Neurodegenerative disordersBMJ 2001; 323 doi: https://doi.org/10.1136/bmj.323.7318.879 (Published 20 October 2001) Cite this as: BMJ 2001;323:879
This major cause of chronic suffering is reason enough for a theme issue
- Rajendra Kale, assistant editor (email@example.com)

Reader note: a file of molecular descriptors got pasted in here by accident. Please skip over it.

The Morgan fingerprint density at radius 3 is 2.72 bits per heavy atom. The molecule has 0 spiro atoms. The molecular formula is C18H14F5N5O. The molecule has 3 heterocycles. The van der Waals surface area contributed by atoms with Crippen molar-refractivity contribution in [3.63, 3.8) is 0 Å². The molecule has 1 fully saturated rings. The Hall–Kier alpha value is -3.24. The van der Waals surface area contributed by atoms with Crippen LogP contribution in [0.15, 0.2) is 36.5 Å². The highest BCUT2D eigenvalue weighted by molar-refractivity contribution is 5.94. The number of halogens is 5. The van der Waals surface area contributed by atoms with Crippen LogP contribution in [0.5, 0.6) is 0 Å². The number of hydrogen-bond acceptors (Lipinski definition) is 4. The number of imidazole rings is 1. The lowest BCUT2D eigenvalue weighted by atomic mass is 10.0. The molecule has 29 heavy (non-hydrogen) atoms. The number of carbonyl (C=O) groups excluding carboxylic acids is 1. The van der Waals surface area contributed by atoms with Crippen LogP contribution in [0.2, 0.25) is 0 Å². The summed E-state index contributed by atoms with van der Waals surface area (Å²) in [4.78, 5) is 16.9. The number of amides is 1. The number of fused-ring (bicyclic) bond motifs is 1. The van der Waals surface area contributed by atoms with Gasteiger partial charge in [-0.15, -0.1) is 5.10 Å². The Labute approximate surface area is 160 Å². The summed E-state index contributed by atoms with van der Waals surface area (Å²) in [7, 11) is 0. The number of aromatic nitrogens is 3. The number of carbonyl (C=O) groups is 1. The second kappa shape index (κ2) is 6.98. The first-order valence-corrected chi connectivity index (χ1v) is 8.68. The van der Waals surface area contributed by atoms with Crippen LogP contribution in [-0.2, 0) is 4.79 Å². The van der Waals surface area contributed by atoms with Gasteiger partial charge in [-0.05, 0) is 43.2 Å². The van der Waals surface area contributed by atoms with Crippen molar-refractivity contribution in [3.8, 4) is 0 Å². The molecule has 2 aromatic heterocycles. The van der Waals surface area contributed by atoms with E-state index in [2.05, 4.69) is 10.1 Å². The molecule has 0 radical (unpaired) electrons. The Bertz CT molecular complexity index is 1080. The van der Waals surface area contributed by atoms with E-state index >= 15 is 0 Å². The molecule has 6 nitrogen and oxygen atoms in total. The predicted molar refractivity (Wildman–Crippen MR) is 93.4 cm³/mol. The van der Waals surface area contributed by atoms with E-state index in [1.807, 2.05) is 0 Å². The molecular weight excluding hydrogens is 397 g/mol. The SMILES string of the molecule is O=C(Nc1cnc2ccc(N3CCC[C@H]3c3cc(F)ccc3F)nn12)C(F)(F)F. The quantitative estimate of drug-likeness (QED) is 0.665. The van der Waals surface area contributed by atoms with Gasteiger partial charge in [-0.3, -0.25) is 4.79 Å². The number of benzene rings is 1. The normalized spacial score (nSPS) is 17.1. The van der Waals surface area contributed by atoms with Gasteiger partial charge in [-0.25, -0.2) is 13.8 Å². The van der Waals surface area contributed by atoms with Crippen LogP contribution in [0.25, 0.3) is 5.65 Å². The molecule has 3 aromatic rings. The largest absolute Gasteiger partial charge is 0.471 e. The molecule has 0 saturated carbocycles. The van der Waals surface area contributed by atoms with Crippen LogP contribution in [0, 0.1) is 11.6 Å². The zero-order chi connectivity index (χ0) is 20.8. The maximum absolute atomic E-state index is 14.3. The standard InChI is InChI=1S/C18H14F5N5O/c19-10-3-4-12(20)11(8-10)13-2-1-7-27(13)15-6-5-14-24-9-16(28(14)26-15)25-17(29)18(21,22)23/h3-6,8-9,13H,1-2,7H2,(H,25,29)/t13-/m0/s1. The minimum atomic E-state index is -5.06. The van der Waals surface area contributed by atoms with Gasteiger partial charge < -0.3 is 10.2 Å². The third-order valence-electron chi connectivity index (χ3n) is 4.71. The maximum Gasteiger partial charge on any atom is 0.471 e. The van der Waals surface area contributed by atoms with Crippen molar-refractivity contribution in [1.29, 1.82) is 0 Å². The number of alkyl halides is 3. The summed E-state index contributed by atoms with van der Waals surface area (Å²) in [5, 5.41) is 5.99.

Inow begin the journey that will lead me into the sunset of my life,” was how Ronald Reagan described his remaining life.1 That was seven years ago when he told the world that he had Alzheimer's disease. The sunset has been a prolonged one, as is usual in most neurodegenerative disorders, of which Alzheimer's is a prototype. All have an insidious onset, progress slowly over years, and death is usually due to an intercurrent illness and not directly due to the disease itself. Predictably the global burden of diseases like Alzheimer's will rise with increasing longevity. Much of the burden is also borne by carers and relatives. Reagan's daughter, Maureen Reagan, summed up what the illness means to carers. “[Ronald's wife …
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